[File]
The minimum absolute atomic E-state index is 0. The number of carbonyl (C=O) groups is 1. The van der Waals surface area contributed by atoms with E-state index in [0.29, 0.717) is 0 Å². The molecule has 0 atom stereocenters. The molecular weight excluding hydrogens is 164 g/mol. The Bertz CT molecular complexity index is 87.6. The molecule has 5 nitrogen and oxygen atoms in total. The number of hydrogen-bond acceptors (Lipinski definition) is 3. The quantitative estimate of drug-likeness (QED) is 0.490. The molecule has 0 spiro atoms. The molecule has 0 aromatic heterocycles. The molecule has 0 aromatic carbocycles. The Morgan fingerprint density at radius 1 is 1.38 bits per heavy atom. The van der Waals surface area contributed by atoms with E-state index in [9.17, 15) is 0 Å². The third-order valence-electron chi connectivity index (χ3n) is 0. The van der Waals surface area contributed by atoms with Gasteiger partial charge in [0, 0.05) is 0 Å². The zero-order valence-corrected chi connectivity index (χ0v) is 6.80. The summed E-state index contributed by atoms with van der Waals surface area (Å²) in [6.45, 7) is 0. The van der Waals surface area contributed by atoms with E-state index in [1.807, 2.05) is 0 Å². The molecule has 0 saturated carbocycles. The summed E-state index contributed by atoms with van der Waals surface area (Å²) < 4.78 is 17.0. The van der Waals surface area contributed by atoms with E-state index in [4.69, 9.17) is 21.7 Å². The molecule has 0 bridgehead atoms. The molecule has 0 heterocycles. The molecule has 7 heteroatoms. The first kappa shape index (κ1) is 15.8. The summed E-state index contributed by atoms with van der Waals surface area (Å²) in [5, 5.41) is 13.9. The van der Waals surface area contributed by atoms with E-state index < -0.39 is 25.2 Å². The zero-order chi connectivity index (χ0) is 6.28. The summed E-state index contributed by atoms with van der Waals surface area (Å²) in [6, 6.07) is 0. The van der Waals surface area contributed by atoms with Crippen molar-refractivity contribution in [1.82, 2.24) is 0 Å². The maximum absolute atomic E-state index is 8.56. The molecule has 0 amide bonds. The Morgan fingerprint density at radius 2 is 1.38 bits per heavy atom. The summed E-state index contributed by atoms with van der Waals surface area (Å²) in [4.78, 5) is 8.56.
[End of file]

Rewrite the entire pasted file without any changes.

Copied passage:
The minimum absolute atomic E-state index is 0. The number of carbonyl (C=O) groups is 1. The van der Waals surface area contributed by atoms with E-state index in [0.29, 0.717) is 0 Å². The molecule has 0 atom stereocenters. The molecular weight excluding hydrogens is 164 g/mol. The Bertz CT molecular complexity index is 87.6. The molecule has 5 nitrogen and oxygen atoms in total. The number of hydrogen-bond acceptors (Lipinski definition) is 3. The quantitative estimate of drug-likeness (QED) is 0.490. The molecule has 0 spiro atoms. The molecule has 0 aromatic heterocycles. The molecule has 0 aromatic carbocycles. The Morgan fingerprint density at radius 1 is 1.38 bits per heavy atom. The van der Waals surface area contributed by atoms with E-state index in [9.17, 15) is 0 Å². The third-order valence-electron chi connectivity index (χ3n) is 0. The van der Waals surface area contributed by atoms with Gasteiger partial charge in [0, 0.05) is 0 Å². The zero-order valence-corrected chi connectivity index (χ0v) is 6.80. The summed E-state index contributed by atoms with van der Waals surface area (Å²) in [6.45, 7) is 0. The van der Waals surface area contributed by atoms with E-state index in [1.807, 2.05) is 0 Å². The molecule has 0 saturated carbocycles. The summed E-state index contributed by atoms with van der Waals surface area (Å²) < 4.78 is 17.0. The van der Waals surface area contributed by atoms with E-state index in [4.69, 9.17) is 21.7 Å². The molecule has 0 bridgehead atoms. The molecule has 0 heterocycles. The molecule has 7 heteroatoms. The first kappa shape index (κ1) is 15.8. The summed E-state index contributed by atoms with van der Waals surface area (Å²) in [5, 5.41) is 13.9. The van der Waals surface area contributed by atoms with E-state index < -0.39 is 25.2 Å². The zero-order chi connectivity index (χ0) is 6.28. The summed E-state index contributed by atoms with van der Waals surface area (Å²) in [6, 6.07) is 0. The van der Waals surface area contributed by atoms with Crippen molar-refractivity contribution in [1.82, 2.24) is 0 Å². The maximum absolute atomic E-state index is 8.56. The molecule has 0 amide bonds. The Morgan fingerprint density at radius 2 is 1.38 bits per heavy atom. The summed E-state index contributed by atoms with van der Waals surface area (Å²) in [4.78, 5) is 8.56.